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Western District Denies Preliminary Injunction Against Amazon

Last summer, The Comphy Co. sued Amazon.com, Inc., for using its trademarks on Amazon’s store platform even though company doesn’t do business with Amazon.

Comphy alleged that Amazon’s search engine makes it look like the luxury bedding maker offers products through Amazon and then diverts potential customers to bedding providers that do.

Comphy filed a motion for preliminary injunction in the U.S. District Court for the Western District of Washington seeking to put a stop to that practice. Among other things, it sought to enjoin Amazon from “[p]romoting, supporting or allowing third parties’ unauthorized use of the COMPHY trademark (or highly similar marks such as COMFY) to promote bedding, sheets, pillows and related products not made by or under the authority of The Comphy Co.”; and “[a]utomatically suggesting searches for “Comphy”, “Comphy Sheets”, “Comphy Company” and “Comfy Sheets” when users begin to type a first few letters of those marks.”

On March 12, the court denied Comphy’s motion. In doing so, it wrote: “This is not an easy decision. Many of Defendant’s actions toe exceedingly narrow legal and equitable lines. But, on the record presented by Plaintiff, there are simply too many pitfalls for the Court to map an equitable course.”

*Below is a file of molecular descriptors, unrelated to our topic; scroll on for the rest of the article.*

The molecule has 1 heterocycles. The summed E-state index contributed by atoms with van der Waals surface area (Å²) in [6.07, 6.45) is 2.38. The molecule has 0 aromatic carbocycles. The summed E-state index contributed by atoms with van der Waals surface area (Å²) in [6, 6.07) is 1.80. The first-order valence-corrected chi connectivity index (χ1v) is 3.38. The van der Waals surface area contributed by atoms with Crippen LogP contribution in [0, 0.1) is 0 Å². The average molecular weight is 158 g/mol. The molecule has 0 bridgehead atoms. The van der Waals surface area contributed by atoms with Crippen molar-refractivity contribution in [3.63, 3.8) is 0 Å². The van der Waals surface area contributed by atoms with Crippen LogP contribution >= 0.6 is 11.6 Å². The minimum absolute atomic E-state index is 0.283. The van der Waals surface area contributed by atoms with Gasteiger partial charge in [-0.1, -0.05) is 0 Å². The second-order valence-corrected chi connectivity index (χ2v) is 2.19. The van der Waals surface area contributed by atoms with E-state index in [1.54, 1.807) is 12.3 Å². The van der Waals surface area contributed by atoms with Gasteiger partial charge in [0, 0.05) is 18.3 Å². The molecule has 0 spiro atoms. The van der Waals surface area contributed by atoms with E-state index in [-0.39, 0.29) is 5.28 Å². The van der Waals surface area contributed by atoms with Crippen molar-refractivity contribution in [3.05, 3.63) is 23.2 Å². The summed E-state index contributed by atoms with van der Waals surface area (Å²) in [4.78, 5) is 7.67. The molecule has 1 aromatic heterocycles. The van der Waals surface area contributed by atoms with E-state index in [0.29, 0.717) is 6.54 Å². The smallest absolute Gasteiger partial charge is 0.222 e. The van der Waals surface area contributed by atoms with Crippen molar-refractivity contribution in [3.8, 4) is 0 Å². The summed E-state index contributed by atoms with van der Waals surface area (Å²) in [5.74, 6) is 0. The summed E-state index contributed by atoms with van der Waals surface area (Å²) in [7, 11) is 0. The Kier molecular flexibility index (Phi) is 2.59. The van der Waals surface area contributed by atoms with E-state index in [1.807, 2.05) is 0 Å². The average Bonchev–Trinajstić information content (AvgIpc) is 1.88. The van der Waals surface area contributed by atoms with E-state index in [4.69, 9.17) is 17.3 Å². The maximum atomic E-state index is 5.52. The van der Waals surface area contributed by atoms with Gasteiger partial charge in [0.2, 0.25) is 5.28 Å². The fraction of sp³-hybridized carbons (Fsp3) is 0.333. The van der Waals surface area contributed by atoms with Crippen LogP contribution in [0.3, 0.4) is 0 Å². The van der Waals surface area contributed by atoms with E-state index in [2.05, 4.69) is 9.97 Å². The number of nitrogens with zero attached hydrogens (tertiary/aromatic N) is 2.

At the outset, the court noted that Amazon had stopped doing the things that Comphy had complained about. But since Amazon did not stipulate to a preliminary injunction, the court considered the motion on the merits.

Comphy persuaded the court with its evidence of actual consumer confusion:

“There is no question that Plaintiff presents evidence of actual confusion that is often compelling, including written reviews by verified purchasers,” the court wrote. “Defendant has little retort for the fact other than to point out that the evidence is only that a small percentage of purchasers indicate they were confused.”

However, based on the limited record presented, the court found it was not clear that Comphy had a protectable trademark in its name; that Amazon had been using a confusingly similar mark; and that irreparable harm was likely. Therefore, it concluded that preliminary relief was not appropriate.

The case cite is The Comphy Company v. Amazon.com, Inc., No. 18-1460 (W.D. Wash. March 12, 2019) (Martinez, J.).

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